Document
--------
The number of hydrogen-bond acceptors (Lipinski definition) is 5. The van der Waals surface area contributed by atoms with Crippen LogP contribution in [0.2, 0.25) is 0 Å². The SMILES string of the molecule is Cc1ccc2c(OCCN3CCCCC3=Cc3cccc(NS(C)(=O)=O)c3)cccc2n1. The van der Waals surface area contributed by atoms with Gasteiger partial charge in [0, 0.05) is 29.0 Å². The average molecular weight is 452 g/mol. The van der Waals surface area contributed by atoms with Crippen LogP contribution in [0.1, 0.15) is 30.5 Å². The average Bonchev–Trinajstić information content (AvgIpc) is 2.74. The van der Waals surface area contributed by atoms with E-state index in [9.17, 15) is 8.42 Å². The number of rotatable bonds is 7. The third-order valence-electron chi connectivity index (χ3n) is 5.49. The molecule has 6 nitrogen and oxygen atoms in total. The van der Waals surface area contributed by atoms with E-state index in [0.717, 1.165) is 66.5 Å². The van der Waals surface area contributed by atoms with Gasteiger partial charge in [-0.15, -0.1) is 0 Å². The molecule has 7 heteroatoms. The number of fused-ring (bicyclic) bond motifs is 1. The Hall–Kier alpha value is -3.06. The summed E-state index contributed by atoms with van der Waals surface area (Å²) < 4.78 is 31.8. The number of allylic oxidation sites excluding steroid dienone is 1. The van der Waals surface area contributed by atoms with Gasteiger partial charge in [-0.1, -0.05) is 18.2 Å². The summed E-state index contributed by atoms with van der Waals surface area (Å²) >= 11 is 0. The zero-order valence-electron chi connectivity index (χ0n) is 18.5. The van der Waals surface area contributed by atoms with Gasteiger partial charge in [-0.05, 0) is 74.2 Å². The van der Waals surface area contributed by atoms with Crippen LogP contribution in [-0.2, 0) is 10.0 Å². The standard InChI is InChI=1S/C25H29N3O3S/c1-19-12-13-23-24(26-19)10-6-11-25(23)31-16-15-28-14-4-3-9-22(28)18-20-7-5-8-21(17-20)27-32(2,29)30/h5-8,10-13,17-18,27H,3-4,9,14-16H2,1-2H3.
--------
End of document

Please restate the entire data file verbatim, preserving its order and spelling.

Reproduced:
The number of hydrogen-bond acceptors (Lipinski definition) is 5. The van der Waals surface area contributed by atoms with Crippen LogP contribution in [0.2, 0.25) is 0 Å². The SMILES string of the molecule is Cc1ccc2c(OCCN3CCCCC3=Cc3cccc(NS(C)(=O)=O)c3)cccc2n1. The van der Waals surface area contributed by atoms with Gasteiger partial charge in [0, 0.05) is 29.0 Å². The average molecular weight is 452 g/mol. The van der Waals surface area contributed by atoms with Crippen LogP contribution in [0.1, 0.15) is 30.5 Å². The average Bonchev–Trinajstić information content (AvgIpc) is 2.74. The van der Waals surface area contributed by atoms with E-state index in [9.17, 15) is 8.42 Å². The number of rotatable bonds is 7. The third-order valence-electron chi connectivity index (χ3n) is 5.49. The molecule has 6 nitrogen and oxygen atoms in total. The van der Waals surface area contributed by atoms with E-state index in [0.717, 1.165) is 66.5 Å². The van der Waals surface area contributed by atoms with Gasteiger partial charge in [-0.15, -0.1) is 0 Å². The molecule has 7 heteroatoms. The number of fused-ring (bicyclic) bond motifs is 1. The Hall–Kier alpha value is -3.06. The summed E-state index contributed by atoms with van der Waals surface area (Å²) < 4.78 is 31.8. The number of allylic oxidation sites excluding steroid dienone is 1. The van der Waals surface area contributed by atoms with Gasteiger partial charge in [-0.1, -0.05) is 18.2 Å². The summed E-state index contributed by atoms with van der Waals surface area (Å²) >= 11 is 0. The zero-order valence-electron chi connectivity index (χ0n) is 18.5. The van der Waals surface area contributed by atoms with Gasteiger partial charge in [-0.05, 0) is 74.2 Å². The van der Waals surface area contributed by atoms with Crippen LogP contribution in [-0.2, 0) is 10.0 Å². The standard InChI is InChI=1S/C25H29N3O3S/c1-19-12-13-23-24(26-19)10-6-11-25(23)31-16-15-28-14-4-3-9-22(28)18-20-7-5-8-21(17-20)27-32(2,29)30/h5-8,10-13,17-18,27H,3-4,9,14-16H2,1-2H3.